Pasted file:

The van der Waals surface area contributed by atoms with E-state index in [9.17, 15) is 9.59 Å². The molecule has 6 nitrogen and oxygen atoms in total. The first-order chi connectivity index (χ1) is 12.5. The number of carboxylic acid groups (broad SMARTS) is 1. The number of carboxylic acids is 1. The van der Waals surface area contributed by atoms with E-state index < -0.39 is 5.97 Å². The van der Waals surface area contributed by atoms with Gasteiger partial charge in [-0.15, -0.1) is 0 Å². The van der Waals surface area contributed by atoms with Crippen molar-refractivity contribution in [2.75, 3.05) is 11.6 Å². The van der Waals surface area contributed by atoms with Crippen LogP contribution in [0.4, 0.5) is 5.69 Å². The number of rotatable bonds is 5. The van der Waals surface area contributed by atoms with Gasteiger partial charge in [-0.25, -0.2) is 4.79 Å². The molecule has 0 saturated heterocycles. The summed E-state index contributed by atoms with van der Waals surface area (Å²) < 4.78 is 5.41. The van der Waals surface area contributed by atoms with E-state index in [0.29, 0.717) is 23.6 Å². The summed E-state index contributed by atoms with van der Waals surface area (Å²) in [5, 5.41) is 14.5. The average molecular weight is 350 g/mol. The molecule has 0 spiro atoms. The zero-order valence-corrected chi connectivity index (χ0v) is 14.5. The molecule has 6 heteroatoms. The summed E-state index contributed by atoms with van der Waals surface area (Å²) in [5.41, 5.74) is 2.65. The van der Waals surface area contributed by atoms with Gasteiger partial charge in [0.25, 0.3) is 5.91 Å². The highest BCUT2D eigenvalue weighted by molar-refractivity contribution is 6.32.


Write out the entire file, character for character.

The van der Waals surface area contributed by atoms with E-state index in [9.17, 15) is 9.59 Å². The molecule has 6 nitrogen and oxygen atoms in total. The first-order chi connectivity index (χ1) is 12.5. The number of carboxylic acid groups (broad SMARTS) is 1. The number of carboxylic acids is 1. The van der Waals surface area contributed by atoms with E-state index < -0.39 is 5.97 Å². The van der Waals surface area contributed by atoms with Gasteiger partial charge in [-0.15, -0.1) is 0 Å². The van der Waals surface area contributed by atoms with Crippen molar-refractivity contribution in [2.75, 3.05) is 11.6 Å². The van der Waals surface area contributed by atoms with Crippen LogP contribution in [0.4, 0.5) is 5.69 Å². The number of rotatable bonds is 5. The van der Waals surface area contributed by atoms with Gasteiger partial charge in [-0.25, -0.2) is 4.79 Å². The molecule has 0 saturated heterocycles. The summed E-state index contributed by atoms with van der Waals surface area (Å²) < 4.78 is 5.41. The van der Waals surface area contributed by atoms with E-state index in [0.29, 0.717) is 23.6 Å². The summed E-state index contributed by atoms with van der Waals surface area (Å²) in [5, 5.41) is 14.5. The average molecular weight is 350 g/mol. The molecule has 0 spiro atoms. The zero-order valence-corrected chi connectivity index (χ0v) is 14.5. The molecule has 6 heteroatoms. The summed E-state index contributed by atoms with van der Waals surface area (Å²) in [5.41, 5.74) is 2.65. The van der Waals surface area contributed by atoms with Gasteiger partial charge in [0.25, 0.3) is 5.91 Å². The highest BCUT2D eigenvalue weighted by molar-refractivity contribution is 6.32.